B Illman, T L Highley
The results of detection on CCA components of the soils contacted with CCA-treated woods - A trial study for the availability of the burial Method as a disposal CCA treated wood waste
1993 - IRG/WP 93-50005
The objecteve of this experiment is to get a knowledge that, when CCA treated wood wastes were buried in a soil as a disposal, the soil would be or not be contaminated by the components of CCA preservatives in wood wastes. The specimens used were cutting logs and chips made of the CCA treated electric pole waste. The soil was buried to the 15 cm depth and the log specimens were set in the soil for parallel direction to the ground line. The chips specimens were placed in the bottomless boxes which were set on the ground floor at 20 cm depth under the ground line. The soil samples were taken from where were directly contacted with the specimens and from where were the nearest places apart from the specimens and were analyzed for CCA components after 6 months and after 6 years since these installation. The results were summerlized as follows. The levels of CCA components in the soil where were directly contacted with the specimens were slightly increased. However that in the soil where were collected over 5 cm far from the specimens were not increased. Therefore, the CCA components in the woods were not contaminated to the soil where were over 5 cm far from the specimens. According to our results, we can consider that the burial method for the disposal of CCA treated wood wastes was an avalable method and also practical possiblity to prevent from environmental contamination.
K Suzuki, H Sonobe
Thermal decomposition behavior of CCA-treated wood for safe disposal and the safe recovery of heavy metals through pyrolysis
2006 - IRG/WP 06-50238
If we could estimate the chemical changes in heavy metals by temperature in chromated copper arsenate (CCA)-treated wood during pyrolysis, it is expected that we could solve the environmental problems of heavy metals, which may occur during pyrolysis, and therefore, the thermal decomposition behavior of effective elements of CCA-treated wood was examined to find a safe disposal method. First, CCA-treated wood was combusted at a temperature that prevents volatilization of arsenic compounds, and the arsenic compounds were extracted from carbonized wood. Then, it was considered how to recover heavy metals from chromium compounds and copper compounds. The Thermo Gravimetric Analysis (TGA) result of CCA-treated wood showed that arsenic (III) oxide was volatilized into the atmosphere at 300? and arsenic (V) oxide was volatilized at 800?. When heavy metals were recovered from the carbonized-treated wood after thermal decomposition of CCA-treated wood at 300?, which could suppress the volatilization of arsenic compounds, it was relatively easy to recover copper and arsenic while it was difficult to recover chromium from the carbonized-treated wood.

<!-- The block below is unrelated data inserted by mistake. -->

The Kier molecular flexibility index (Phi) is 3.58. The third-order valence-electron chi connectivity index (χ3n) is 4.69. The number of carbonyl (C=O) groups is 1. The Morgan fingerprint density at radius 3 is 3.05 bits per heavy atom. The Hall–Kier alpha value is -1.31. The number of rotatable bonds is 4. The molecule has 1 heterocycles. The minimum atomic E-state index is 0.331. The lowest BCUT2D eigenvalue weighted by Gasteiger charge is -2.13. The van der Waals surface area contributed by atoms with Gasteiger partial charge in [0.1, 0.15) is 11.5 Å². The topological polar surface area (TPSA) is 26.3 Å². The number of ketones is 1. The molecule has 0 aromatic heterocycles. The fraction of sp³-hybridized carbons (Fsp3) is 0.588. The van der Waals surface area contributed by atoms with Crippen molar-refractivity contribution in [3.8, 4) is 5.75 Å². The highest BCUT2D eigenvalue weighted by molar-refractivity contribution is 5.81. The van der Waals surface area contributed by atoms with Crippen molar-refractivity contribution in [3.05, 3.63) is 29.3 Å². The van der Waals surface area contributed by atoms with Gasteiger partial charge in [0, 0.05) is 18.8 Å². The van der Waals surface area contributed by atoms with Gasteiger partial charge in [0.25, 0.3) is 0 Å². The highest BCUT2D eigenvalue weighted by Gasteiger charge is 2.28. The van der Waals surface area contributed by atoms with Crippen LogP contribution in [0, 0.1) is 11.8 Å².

Dong Won Son, Dong-heub Lee, Sun-hae Cheon, Myung Jae Lee
A Prediction of Arsenic Groundwater Concentrations Influenced by Construction and Demolition Debris Landfills in Florida Containing CCA-Treated Wood
2006 - IRG/WP 06-50242
Groundwater fate and transport models can provide an indication of the potential impacts of arsenic from the infiltration of leachate from unlined C&D debris landfills containing CCA-treated wood. A solute transport model, Migration of Organic/Inorganic Chemicals (MYGRT), was chosen to predict groundwater contaminant concentrations at specified locations from a hypothetical source (C&D landfill) that contains CCA-treated wood. MYGRT simulates a single contaminant, generated from a surface source, migrating downward through the unsaturated soil layer, mixing with the underlying groundwater, and then migrating horizontally downgradient through the aquifer. The software incorporates the processes of advection, dispersion and retardation. Because of the slow and complex transport mechanisms involved, groundwater impacts may not be observed for many years. A small fraction of the arsenic from the CCA-treated wood disposed in C&D debris landfills was simulated as leached (17.1%). Although hundreds of years later, exceedances of current and potential groundwater cleanup target levels were predicted.
J Jambeck, T Townsend, H Solo-Gabriele
Electrodialytic remediation of creosote and CCA treated timber wastes
2002 - IRG/WP 02-50190